How can married borrowers maximize leverage as real estate investors. Good stuff by Chad Emerson.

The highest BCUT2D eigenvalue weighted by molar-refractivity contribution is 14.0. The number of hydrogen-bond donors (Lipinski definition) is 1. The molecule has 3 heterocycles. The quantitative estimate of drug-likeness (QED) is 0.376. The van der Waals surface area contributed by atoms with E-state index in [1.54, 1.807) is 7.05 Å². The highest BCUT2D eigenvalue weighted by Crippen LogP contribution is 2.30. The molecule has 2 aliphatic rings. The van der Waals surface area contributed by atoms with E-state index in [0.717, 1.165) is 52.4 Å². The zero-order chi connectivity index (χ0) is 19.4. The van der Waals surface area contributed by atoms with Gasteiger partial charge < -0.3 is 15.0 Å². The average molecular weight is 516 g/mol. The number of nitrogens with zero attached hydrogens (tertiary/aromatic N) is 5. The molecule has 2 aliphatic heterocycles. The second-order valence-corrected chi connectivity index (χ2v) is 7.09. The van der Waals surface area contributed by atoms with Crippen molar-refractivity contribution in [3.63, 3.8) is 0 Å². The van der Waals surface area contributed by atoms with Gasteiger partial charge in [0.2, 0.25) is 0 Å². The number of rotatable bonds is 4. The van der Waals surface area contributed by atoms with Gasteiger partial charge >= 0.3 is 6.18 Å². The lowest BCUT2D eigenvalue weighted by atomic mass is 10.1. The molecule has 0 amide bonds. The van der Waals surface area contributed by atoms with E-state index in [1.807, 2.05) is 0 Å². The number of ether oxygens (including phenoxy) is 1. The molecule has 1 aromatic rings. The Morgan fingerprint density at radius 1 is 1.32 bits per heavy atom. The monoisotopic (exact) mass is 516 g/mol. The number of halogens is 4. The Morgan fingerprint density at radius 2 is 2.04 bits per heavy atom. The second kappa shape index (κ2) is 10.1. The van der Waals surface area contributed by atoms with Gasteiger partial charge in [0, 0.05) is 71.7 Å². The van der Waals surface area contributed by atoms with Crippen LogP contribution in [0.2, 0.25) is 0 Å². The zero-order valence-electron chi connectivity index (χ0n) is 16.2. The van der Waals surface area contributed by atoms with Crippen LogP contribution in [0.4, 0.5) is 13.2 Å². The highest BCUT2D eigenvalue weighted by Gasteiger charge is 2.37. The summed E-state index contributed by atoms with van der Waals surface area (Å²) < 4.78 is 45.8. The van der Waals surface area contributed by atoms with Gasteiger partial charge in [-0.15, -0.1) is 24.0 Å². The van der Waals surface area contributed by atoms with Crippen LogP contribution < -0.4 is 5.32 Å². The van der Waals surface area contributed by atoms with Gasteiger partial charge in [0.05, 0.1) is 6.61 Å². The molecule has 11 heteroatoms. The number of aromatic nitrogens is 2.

Transcript: Hi, this is Chad Emerson with Guild Mortgage. And today, I am going to talk about maximizing your leverage between married borrowers. There is a current rule right now that says the maximum number of financed properties that an individual can obtain is ten. However, the key word to take from this is individual. The rule is you don’t combine the number of properties that a married couple owns together, it’s how many they have individually. So, if you are one of those lucky couples where you both work, you both have an income stream, you both have qualifying income and assets, then it is conceivably possible that you can obtain, between the two of you, up to twenty properties. Now, this has to make sure that you can qualify on your own without your spouse’s help. Now, if this is still possible, there are some pitfalls to look out for. The biggest pitfall that we run into often times is gifting funds. Even if it’s between married couple, you cannot gift funds to your spouse per the Fannie Mae rules. A gift is not allowed in an investment purchase. That is if you have joint accounts, you don’t have to worry about this. You can simply get an access letter from your spouse that says, “They have complete and full access to the funds in the account and can use those for the purchase of investment property.” However, if it’s a situation where you don’t have joint accounts or let’s say it’s a retirement account that your spouse is on but they can’t add you on, and you need those funds to purchase the property. You can get around this gift issue. The way to do this is to make sure that you get these funds deposited in your account and then you wait, and let them season there for 30 days. The reason why this is important is lenders are only going to go back 30 days to verify any large deposits in an account. For example, let’s say you have the funds deposited in the account today, wait 31 days, get a 30 day statement showing the funds in your account, and it won’t show the large deposit. Now one other thing you may want to look at is how many properties is your spouse on the note or on the deed. There are certain circumstances where you spouse maybe on the deed of the property but they are not on the note. If that’s the case, you can actually quit claim off that deed, and now you have room to purchase another property. So, I hope this was useful for you. And if you have any questions, call me anytime. This is Chad Emerson with Guild Mortgage.